I try not to go down this path. A lot of times if you are in a very tiny minority, it really just means you are wrong (e.g. No, the other Orthodox are not heretics, No, you are not the Pope, No, you shouldn’t be burning Bibles, etc.). So, I freely admit that I’m going out a bit on a limb here, so please take it with a grain of salt.
I think this piece by Yves Smith is worthwhile reading. It talks about media generally, and it’s reaction to investment banks and Wall Street in particular. The movie she mentions is really interesting. I started watching it once, but couldn’t make it through it was freaking me out so much. I’ve excerpted a portion of the article below; you can read the rest if you like.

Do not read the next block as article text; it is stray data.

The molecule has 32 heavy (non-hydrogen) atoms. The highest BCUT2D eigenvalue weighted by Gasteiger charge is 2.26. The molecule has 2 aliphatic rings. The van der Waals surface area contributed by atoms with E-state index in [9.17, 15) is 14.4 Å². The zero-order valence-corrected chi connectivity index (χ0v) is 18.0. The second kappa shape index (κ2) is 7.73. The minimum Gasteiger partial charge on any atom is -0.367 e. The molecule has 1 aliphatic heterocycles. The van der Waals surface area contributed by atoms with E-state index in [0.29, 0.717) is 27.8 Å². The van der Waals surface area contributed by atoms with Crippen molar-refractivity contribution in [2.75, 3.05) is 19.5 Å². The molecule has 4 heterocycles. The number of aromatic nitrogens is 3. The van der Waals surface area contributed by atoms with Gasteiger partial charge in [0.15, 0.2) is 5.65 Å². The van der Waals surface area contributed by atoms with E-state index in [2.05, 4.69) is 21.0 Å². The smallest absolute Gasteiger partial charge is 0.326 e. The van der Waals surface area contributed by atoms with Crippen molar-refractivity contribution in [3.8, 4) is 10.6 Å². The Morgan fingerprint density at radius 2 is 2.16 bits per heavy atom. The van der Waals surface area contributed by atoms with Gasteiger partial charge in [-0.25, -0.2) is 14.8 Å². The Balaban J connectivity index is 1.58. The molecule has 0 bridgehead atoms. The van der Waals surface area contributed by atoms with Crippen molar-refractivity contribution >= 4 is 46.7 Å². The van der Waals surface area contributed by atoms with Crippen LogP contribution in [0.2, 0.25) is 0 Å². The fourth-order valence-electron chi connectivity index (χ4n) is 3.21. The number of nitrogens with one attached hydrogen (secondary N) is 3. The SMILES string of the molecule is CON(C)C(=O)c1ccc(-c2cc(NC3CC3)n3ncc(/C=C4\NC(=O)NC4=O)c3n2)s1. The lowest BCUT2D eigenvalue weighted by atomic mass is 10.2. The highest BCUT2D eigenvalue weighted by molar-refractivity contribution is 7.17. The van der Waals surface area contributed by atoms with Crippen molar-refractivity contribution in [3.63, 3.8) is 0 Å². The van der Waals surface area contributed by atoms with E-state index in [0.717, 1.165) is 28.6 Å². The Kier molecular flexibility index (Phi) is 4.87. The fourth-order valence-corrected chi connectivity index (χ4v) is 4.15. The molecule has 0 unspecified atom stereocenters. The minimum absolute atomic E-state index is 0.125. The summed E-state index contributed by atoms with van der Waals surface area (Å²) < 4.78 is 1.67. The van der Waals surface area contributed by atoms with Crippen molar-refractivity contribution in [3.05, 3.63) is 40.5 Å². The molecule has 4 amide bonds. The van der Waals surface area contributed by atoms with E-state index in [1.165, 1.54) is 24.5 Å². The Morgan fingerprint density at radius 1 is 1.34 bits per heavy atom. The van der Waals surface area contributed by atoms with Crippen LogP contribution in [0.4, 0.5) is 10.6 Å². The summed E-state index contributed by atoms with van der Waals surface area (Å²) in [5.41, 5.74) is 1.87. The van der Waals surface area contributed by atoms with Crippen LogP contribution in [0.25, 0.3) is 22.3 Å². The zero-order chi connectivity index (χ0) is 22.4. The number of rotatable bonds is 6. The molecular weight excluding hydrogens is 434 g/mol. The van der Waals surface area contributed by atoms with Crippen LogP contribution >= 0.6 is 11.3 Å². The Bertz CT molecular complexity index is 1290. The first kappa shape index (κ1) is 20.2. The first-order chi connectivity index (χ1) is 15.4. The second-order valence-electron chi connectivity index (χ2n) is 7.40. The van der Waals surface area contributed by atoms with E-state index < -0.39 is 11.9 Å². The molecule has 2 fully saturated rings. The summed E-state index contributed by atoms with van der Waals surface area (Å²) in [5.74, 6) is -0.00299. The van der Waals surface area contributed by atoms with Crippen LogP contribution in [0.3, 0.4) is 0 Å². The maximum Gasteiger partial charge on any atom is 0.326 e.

I couldn’t tell immediately, but one of my friends remarked in 2000 that the reporting was increasingly reminiscent of what she had grown up with in communist Poland. The state of the US media became evident to me when I lived in Australia during the run-up and the first two years of the Gulf War. I would regularly e-mail people in the States about stories I thought were important and I suspected might not be getting much play in the US. My correspondents were media junkies. 85% of the time, a story that had gotten widespread coverage in Australia appeared not to have been released in the US. And the other 15%, it didn’t get much attention (for instance, buried in the middle of the first section of the New York Times). And remember, Australia was an ally and sent troops to the Iraq.